Major social advances have often emerged from the depths of disaster: the Black Death brought an end to serfdom, and Britain’s welfare state emerged from the ruins of World War II.
As the coronavirus outbreak took hold, many governments brought in policies previously dismissed as “utopian”, such as backing wages or housing the homeless.
But as emergency measures are eased, and the world tries to get back a semblance of normality, there is debate about which, if any, could — or should — be kept.
In Britain, as elsewhere, the crisis has shone a light on the plight of underpaid delivery drivers, teachers, nurses and other key workers who have been vital to the response.
The government has stepped in to guarantee salaries of the five million self-employed because of fears that without statutory sick pay they would continue to work while ill.
Finance minister Rishi Sunak has already begun talking about scaling back the measures, which back 80 percent of someone’s average monthly salary up to £2,500 ($3,100, 2,850 euros).
But David Napier, professor of medical anthropology at University College London, said withdrawal could prove problematic given the imbalances the virus has highlighted.
“The strong have been depending on the weak for their survival,” he told AFP.
– ‘Magic money’ –
In the United States, 30 million people have already lost their jobs because of the pandemic’s economic impact.
To keep the economy afloat, President Donald Trump’s Republican administration has included direct cash payments of up to $3,000 per family in its stimulus package.
Oxford University historian Timothy Garton Ash noted that a concept like basic universal income was considered “radical, if not utopian” not so long ago.
But a recent study from his university indicated that 71 percent of Europeans now supported the idea.
Doctors and nurses on the frontline of tackling the global pandemic have campaigned for years to get pay rises and more resources.
In France, President Emmanuel Macron initially said there was no “magic money” for the sector but later promised more investment.
In Britain, the state-run National Health Service has been hit by a decade of cuts in funding and staffing following the 2008 financial crisis.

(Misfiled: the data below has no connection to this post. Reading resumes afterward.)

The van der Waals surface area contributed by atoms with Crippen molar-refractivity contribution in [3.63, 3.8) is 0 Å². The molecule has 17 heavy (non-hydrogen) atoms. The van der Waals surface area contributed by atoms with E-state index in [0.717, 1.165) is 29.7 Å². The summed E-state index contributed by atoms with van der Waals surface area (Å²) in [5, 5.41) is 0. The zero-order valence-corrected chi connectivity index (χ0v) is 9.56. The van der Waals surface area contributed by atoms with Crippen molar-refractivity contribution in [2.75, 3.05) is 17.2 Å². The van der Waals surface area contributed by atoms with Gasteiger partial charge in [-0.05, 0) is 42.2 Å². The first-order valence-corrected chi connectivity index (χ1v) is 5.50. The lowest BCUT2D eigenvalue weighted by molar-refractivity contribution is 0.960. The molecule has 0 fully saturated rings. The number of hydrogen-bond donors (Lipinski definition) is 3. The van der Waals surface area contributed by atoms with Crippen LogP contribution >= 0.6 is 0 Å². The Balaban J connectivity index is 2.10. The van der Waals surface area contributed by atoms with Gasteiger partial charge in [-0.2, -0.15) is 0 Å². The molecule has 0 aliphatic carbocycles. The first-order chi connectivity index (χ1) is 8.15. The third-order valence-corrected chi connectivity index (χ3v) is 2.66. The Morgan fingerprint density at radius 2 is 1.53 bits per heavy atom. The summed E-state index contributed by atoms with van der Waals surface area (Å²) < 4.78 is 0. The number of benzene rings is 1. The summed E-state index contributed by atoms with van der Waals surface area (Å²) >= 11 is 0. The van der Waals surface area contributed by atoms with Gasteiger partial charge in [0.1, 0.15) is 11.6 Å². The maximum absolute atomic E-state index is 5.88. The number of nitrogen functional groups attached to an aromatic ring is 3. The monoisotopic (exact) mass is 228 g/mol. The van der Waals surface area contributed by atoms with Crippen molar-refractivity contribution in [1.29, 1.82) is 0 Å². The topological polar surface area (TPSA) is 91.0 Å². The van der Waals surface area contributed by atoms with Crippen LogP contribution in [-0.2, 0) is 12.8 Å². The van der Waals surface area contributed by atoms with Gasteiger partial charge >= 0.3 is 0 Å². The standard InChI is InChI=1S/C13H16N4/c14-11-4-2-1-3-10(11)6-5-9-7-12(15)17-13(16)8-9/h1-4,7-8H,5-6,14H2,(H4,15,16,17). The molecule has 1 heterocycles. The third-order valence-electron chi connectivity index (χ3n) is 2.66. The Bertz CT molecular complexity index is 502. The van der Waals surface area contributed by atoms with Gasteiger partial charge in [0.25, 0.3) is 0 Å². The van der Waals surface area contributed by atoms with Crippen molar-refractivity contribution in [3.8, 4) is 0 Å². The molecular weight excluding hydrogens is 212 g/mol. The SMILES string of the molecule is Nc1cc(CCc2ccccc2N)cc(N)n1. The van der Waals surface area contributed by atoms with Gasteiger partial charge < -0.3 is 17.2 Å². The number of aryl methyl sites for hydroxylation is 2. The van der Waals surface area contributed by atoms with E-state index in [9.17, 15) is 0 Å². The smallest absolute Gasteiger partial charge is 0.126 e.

But Prime Minister Boris Johnson, whose Conservative party has been accused of wanting to privatise the free service, has become one of its staunchest defenders.
He was treated at an NHS hospital for COVID-19 and credits its doctors with saving his life.
But Mark Harrison, a professor of economic history at Warwick University, said even that has policy implications.
“The simple story of the PM who got saved by the NHS is very powerful, it will be hard for the Conservatives to try to go back on that type of commitment.”
Elsewhere, the British government moved to house homeless people in empty hotels and hostels, because of the risk of them contracting the virus.
Ministers have said some 5,400 people or 90 percent of those who usually sleep on the streets and are known to local authorities have been housed.
The charity Crisis puts the total number of homeless at 170,000, and said many more were on the verge of being evicted from rented accommodation because of the outbreak.
But Jasmine Basran, from Crisis, called the government’s response “incredible”.
“It shows what is possible if there’s political will,” she said.
– Goodwill limit –
As the full impact of the crisis becomes known, there are calls for the government to guide industrial policy, similar to the Marshall Plan for reconstruction after World War II.
The director of the International Energy Agency, Fatih Birol, has urged world leaders to prioritise green energy as they try to kick-start their economies.
Germany has made state aid conditional on firms pledging climate targets and France has said a seven-billion-euro bailout of Air France is dependent on a cut in short-haul flights and emissions.
But business leaders are resisting attempts to introduce initiatives to cut waste and the use of plastic.
For Warwick professor Harrison, the crisis “has the potential to change people’s perceptions” for the better over the long term.
But Sankalp Chaturvedi, a professor of organisational behaviour and leadership at Imperial College Business School in London, said goodwill would only go so far.
“This generosity will come with higher taxes,” he said, predicting that short-term help would lead to anxiety and frustration.